Personnel Management in Sales

Would you like to manage your sales staff in a performance and success-oriented manner?

There is a widespread prejudice that sales staff are difficult to manage. If you have selected your personnel mindfully, you will be much more relaxed about this. Give your sales force a worthwhile mission, fine-tune the sales strategy together with your sales team and create the conditions for operational saleswork. Your staff will continuously deliver high performance without you having to drive. And success is probably the most important driver for further increased commitment. You create an upward spiral movement.

Example 1: In an international trading company in the capital goods market throughout the Mediterranean region, the sales team is made up of all age groups. Market and profit responsibility lies with experienced middle-aged account managers. Older, even more experienced sales managers are available in the back office as coaches and on site with customers as senior consultants. Younger salespeople have the opportunity to learn on an ongoing basis. In fact, the learning culture is very strong in this company. A high pulse rate can be felt throughout the sales force. Unspoken competition for the better sales results occurs in a fair and friendly manner. This spirit drives the entire team and leads to sustained high performance. The amazing thing is that no one explicitly demands this high performance. It is delivered naturally – and recognized. The learning process and success are the natural drivers for everyone.

Example 2: In the sales department of a Germany-wide manufacturer of plastic pipes and fittings, sales success is closely managed. A bonus system is in place to encourage sales performance. But the sales people always come up with excuses as to why the sales figures are behind plan. Sickness levels are alarmingly high across the sales team. Further pressure from the sales manager on his staff leads to a further drop in performance. What has gone wrong here? The product is under immense price pressure. Neither the product nor the service has any unique selling points. The pressure on earnings, which weighs heavily on the entire company, has been transferred to the sales team, which is paralyzed. There is a lack of prerequisites; there is a lack of positive impetus; there is a lack of a spirit and optimism. Creating these foundations is a leadership task.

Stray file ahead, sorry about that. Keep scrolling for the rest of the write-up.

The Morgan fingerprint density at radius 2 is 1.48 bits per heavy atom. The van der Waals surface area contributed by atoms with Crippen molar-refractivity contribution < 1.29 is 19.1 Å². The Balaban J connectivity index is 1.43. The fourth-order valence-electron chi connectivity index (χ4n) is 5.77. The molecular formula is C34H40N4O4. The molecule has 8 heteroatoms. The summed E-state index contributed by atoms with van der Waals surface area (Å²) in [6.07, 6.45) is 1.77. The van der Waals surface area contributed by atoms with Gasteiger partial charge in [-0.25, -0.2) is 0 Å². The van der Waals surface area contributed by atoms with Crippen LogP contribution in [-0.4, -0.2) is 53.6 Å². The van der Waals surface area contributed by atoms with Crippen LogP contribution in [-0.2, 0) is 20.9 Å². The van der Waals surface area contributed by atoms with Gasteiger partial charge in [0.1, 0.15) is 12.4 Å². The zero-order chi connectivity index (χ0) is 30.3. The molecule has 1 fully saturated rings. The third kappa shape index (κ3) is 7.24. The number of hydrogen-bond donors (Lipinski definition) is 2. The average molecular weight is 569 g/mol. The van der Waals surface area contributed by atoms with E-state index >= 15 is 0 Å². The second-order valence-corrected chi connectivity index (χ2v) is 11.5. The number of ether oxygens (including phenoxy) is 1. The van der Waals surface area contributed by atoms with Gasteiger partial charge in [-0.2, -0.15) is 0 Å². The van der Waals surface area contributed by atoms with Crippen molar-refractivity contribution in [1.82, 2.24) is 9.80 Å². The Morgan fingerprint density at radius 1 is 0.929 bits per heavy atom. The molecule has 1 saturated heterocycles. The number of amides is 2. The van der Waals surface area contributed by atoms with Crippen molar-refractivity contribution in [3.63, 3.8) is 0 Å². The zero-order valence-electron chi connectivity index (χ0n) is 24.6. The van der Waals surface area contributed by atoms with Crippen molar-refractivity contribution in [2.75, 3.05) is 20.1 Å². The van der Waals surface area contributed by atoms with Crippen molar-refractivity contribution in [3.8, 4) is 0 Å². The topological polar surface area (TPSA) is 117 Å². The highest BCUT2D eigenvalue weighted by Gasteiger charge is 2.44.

Leadership is a craft that can be learned.

Sales employees in a functioning team lead themselves or each other. Your job as a manager is to create the necessary conditions for your employees to be successful.

This includes looking at low performers. Look at the performance and potential of your employees, try to support weaker employees. If necessary, look for other tasks for them or be brave and part with them as soon as it is to be expected that there is no improvement in sight. Otherwise, such employees will “poison” the team. Show your employees appreciation. Criticism is also appreciation, because you also show your employees through criticism that you are concerned with them.

However, make sure that you also focus your attention on the top performers and high-potential employees, because they also need appreciation and recognition.

Not every employee needs the same level of appreciation. Nor does every situation require the same level of leadership. Lead appropriately for the situation, but show yourself as a leader. How much of your available work time does your sales manager spend on leadership?

Results in sales are not just hard sales closings; but also milestones in initiating business relationships, market-driven impetus for demand-driven product development, and contributions to better alignment between sales and adjacent operational functions, such as manufacturing planning and service. Include such components in the assessment of your sales staff. The form “Operational Sales Management” can help you to do this.


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